Coming Home |

5 mins

Coming Home

Filling dancefloors and bringing people together with music for years, Elaine Mai has taken the next step by recently releasing her debut album, Home. In the middle of a wave of ecstatic reactions, Elaine spoke to Peter Dunne about making music during lockdown and the long awaited return to live shows.

Photos by Niamh Barry.

T he multi-talented and multi-hyphenated artist Elaine Mai is a familiar name for anyone in Ireland who has found their tribe at festivals, gigs and clubs over the years. Having released a raft of quality singles and EPs, it seemed like an inevitable next step to go the album route, but it wasn’t necessarily so for Mai. More on that later, but let’s focus for a moment on the absolute majesty of Home.

Featuring a host of female collaborators, the nine tracks capture that sense of how music brings us together as a community, providing a safe space, a release, and, yes, a home. The propulsive and hypnotic beats definitely get the heart pounding before pulling you to your feet, but there is also a haunting quality to some of the tracks, raising welcome goosebumps on your arms just as much as raising your hands into the air.

Featuring stunning vocals by guest artists MayKay, Ailbhe Reddy, Loah and Sinead White, you can’t help but get the sense that this album is a musical artist at their peak. Coming as it has later in the year, the timing of the album has provided the listener enough perspective to see that we are witnessing one of 2021’s best. It’s basically essential.

Chatting over the phone, I hit Mai with the possibly existential question- what does it feel like now to have an album? She shared, “To be honest, I always focused on EPs and singles and stuff, I’d never really felt a massive compulsion to do an album. I kinda knew I’d do one at some point but I wasn’t really super worried about it. Now that I’m on the other side of it, and knowing all the time and effort I’d put in to get to that point, I can see that albums are received differently, that it’s kinda seen as a more full project, that there’s a level of weight behind an album. Which is interesting.” She jokes, “I’m just very glad that it’s out there now and I can tick it off the list!”

Beloved for her sets in clubs, (if you haven’t been lucky enough to catch Elaine live – know this – you don’t go to the bar midway through one of her sets. Because you can’t leave the floor) was making an album in any way like planning a live set? Making sure there’s a flow, figuring when to lift and when to ease off?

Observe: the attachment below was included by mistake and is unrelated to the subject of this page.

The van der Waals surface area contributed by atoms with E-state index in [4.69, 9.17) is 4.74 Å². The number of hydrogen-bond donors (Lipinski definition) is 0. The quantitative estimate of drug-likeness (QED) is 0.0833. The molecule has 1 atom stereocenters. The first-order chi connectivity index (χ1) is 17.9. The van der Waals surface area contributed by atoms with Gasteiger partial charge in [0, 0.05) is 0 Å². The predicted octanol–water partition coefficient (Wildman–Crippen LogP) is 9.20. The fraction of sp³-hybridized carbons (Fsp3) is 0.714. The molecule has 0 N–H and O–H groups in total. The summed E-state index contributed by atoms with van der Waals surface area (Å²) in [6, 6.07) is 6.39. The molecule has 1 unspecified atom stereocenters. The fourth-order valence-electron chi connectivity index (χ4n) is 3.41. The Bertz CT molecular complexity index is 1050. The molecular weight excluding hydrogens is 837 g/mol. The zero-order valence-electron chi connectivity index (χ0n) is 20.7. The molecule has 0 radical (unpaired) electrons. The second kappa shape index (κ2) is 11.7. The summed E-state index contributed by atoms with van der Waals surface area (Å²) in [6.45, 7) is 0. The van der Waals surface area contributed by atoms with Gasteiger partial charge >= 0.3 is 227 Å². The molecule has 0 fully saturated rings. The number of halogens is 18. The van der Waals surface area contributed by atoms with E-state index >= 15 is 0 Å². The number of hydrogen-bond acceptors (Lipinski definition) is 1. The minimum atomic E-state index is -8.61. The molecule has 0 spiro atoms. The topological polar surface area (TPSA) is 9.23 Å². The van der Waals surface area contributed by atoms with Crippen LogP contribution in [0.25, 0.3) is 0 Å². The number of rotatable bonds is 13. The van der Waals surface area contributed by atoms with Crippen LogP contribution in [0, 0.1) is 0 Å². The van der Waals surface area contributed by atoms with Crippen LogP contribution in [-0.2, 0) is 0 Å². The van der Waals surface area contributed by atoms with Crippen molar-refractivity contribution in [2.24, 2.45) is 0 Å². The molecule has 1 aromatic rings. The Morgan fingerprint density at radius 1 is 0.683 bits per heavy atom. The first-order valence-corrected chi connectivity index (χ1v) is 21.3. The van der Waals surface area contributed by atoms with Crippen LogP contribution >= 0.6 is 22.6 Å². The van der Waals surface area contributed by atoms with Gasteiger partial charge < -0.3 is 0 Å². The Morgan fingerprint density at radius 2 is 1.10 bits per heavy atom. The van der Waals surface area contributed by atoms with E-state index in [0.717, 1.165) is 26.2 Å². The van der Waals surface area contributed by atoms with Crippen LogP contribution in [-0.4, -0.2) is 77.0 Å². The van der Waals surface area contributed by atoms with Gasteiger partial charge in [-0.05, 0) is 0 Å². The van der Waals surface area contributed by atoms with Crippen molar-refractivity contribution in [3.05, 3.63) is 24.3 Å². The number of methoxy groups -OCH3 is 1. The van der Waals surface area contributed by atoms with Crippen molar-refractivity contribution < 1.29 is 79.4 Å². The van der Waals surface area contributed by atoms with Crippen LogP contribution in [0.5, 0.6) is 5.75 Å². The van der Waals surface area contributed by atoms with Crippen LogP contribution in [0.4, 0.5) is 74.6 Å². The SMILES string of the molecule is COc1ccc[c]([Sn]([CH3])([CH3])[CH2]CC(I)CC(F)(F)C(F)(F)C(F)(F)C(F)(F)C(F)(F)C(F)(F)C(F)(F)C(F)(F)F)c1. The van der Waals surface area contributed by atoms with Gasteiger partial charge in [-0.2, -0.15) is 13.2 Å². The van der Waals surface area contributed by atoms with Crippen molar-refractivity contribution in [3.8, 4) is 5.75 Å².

Mai answers, “The main thing for me when I was writing this, and I suppose for all the EPs that I’ve worked on before, I wanted there to be a consistent sound and some kind of theme that tied them all together. I used very similar instrumentation and plug-ins and all that kind of stuff when I was working on all of them. From an album perspective it’s making sure they sound cohesive together and that they’re related to each other in some way.”

The title of the album was the theme, as she explains, “When I was writing it all, I had the idea of ‘home’ lying in my head. It’s an idea I’ve played with before – about an open and inclusive space.”

Similar to how the mighty Massive Attack know how the right guest vocalist can bring the best out of a track, the collaborators involved in Home each bring something unique to proceedings. Had Mai decided on these folk in advance of creating the tracks, or what was the catalyst? “I knew them all already,” she explained, “and had already built some kind of relationship or friendship there -for example I had remixed a track for Loah previously and when I was writing what became ‘ Waiting To Breathe’ I really thought she’d be incredible on that. She was the first and only person I thought of when I had that track in my head. With everyone, it was having met them and thinking we might have an affinity, or that we might have a spark from an artistic perspective, so I wanted to explore that. And it worked out really well which was great.”

So did creating the album in lockdown affect the end result? What was the process like? “Well, like anything, I think there were good things about it and bad things about it,” she elaborates. “We were sending voice notes to each other and having calls, which would be quite different to what you normally do. We had to be really flexible with moving around studio time, because things were just changing all the time. So that made it quite difficult and a little bit more protracted than I would like. But on the plus side, it was a really nice thing to focus on when the world was on fire.

“For example myself and MayKay released ‘No Forever’ at the end of January, so through January and February it was just a really nice positive focus, especially as those two months were pretty depressing, and we had this nice, fun thing that was happening.”